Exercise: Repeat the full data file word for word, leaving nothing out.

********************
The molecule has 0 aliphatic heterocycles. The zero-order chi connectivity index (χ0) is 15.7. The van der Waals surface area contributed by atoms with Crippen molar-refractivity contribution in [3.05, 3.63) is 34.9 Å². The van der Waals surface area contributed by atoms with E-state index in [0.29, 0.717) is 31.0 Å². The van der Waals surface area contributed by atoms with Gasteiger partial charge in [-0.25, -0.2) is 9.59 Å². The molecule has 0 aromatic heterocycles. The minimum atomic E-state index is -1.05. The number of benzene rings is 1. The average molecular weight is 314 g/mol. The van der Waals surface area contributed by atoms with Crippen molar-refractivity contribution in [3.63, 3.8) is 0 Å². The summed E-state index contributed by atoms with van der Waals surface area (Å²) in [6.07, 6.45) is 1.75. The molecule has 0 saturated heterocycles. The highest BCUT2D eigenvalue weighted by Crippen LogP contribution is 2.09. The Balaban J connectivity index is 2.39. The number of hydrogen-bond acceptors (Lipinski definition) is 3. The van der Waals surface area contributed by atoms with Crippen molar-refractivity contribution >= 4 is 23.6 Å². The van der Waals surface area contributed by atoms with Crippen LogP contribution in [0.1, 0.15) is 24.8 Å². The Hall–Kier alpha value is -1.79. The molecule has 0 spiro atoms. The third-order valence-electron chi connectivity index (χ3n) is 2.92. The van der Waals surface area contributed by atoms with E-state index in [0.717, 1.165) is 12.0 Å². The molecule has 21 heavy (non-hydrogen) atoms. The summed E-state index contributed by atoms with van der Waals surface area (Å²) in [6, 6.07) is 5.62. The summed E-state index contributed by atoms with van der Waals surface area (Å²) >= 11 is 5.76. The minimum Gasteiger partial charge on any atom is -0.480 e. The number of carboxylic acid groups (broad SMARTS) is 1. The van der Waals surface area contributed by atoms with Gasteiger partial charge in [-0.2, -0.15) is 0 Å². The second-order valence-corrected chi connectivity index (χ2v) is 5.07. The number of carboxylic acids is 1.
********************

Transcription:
The molecule has 0 aliphatic heterocycles. The zero-order chi connectivity index (χ0) is 15.7. The van der Waals surface area contributed by atoms with Crippen molar-refractivity contribution in [3.05, 3.63) is 34.9 Å². The van der Waals surface area contributed by atoms with E-state index in [0.29, 0.717) is 31.0 Å². The van der Waals surface area contributed by atoms with Gasteiger partial charge in [-0.25, -0.2) is 9.59 Å². The molecule has 0 aromatic heterocycles. The minimum atomic E-state index is -1.05. The number of benzene rings is 1. The average molecular weight is 314 g/mol. The van der Waals surface area contributed by atoms with Crippen molar-refractivity contribution in [3.63, 3.8) is 0 Å². The summed E-state index contributed by atoms with van der Waals surface area (Å²) in [6.07, 6.45) is 1.75. The molecule has 0 saturated heterocycles. The highest BCUT2D eigenvalue weighted by Crippen LogP contribution is 2.09. The Balaban J connectivity index is 2.39. The number of hydrogen-bond acceptors (Lipinski definition) is 3. The van der Waals surface area contributed by atoms with Crippen molar-refractivity contribution >= 4 is 23.6 Å². The van der Waals surface area contributed by atoms with Crippen LogP contribution in [0.1, 0.15) is 24.8 Å². The Hall–Kier alpha value is -1.79. The molecule has 0 spiro atoms. The third-order valence-electron chi connectivity index (χ3n) is 2.92. The van der Waals surface area contributed by atoms with E-state index in [0.717, 1.165) is 12.0 Å². The molecule has 21 heavy (non-hydrogen) atoms. The summed E-state index contributed by atoms with van der Waals surface area (Å²) in [6, 6.07) is 5.62. The summed E-state index contributed by atoms with van der Waals surface area (Å²) >= 11 is 5.76. The minimum Gasteiger partial charge on any atom is -0.480 e. The number of carboxylic acid groups (broad SMARTS) is 1. The van der Waals surface area contributed by atoms with Gasteiger partial charge in [-0.2, -0.15) is 0 Å². The second-order valence-corrected chi connectivity index (χ2v) is 5.07. The number of carboxylic acids is 1.